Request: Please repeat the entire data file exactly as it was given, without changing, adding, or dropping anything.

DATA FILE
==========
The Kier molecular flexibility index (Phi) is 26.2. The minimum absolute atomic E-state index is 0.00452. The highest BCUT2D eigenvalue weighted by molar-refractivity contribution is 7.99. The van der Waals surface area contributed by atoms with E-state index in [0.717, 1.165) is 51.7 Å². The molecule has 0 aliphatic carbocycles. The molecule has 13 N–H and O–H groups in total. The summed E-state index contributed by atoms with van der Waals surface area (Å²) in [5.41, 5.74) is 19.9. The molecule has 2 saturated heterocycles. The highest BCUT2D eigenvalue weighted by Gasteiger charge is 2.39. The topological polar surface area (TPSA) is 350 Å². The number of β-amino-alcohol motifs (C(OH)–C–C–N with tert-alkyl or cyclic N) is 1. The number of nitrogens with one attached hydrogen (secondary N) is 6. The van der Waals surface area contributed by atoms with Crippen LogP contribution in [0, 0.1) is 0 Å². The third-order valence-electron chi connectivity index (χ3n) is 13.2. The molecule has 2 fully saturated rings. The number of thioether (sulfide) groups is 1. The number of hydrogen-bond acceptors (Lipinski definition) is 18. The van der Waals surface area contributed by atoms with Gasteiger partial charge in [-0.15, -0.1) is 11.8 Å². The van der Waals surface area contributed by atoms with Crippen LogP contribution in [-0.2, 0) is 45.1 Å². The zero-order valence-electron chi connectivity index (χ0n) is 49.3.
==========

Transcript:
The Kier molecular flexibility index (Phi) is 26.2. The minimum absolute atomic E-state index is 0.00452. The highest BCUT2D eigenvalue weighted by molar-refractivity contribution is 7.99. The van der Waals surface area contributed by atoms with E-state index in [0.717, 1.165) is 51.7 Å². The molecule has 0 aliphatic carbocycles. The molecule has 13 N–H and O–H groups in total. The summed E-state index contributed by atoms with van der Waals surface area (Å²) in [5.41, 5.74) is 19.9. The molecule has 2 saturated heterocycles. The highest BCUT2D eigenvalue weighted by Gasteiger charge is 2.39. The topological polar surface area (TPSA) is 350 Å². The number of β-amino-alcohol motifs (C(OH)–C–C–N with tert-alkyl or cyclic N) is 1. The number of nitrogens with one attached hydrogen (secondary N) is 6. The van der Waals surface area contributed by atoms with Crippen LogP contribution in [0, 0.1) is 0 Å². The third-order valence-electron chi connectivity index (χ3n) is 13.2. The molecule has 2 fully saturated rings. The number of thioether (sulfide) groups is 1. The number of hydrogen-bond acceptors (Lipinski definition) is 18. The van der Waals surface area contributed by atoms with Gasteiger partial charge in [-0.15, -0.1) is 11.8 Å². The van der Waals surface area contributed by atoms with Crippen LogP contribution in [-0.2, 0) is 45.1 Å². The zero-order valence-electron chi connectivity index (χ0n) is 49.3.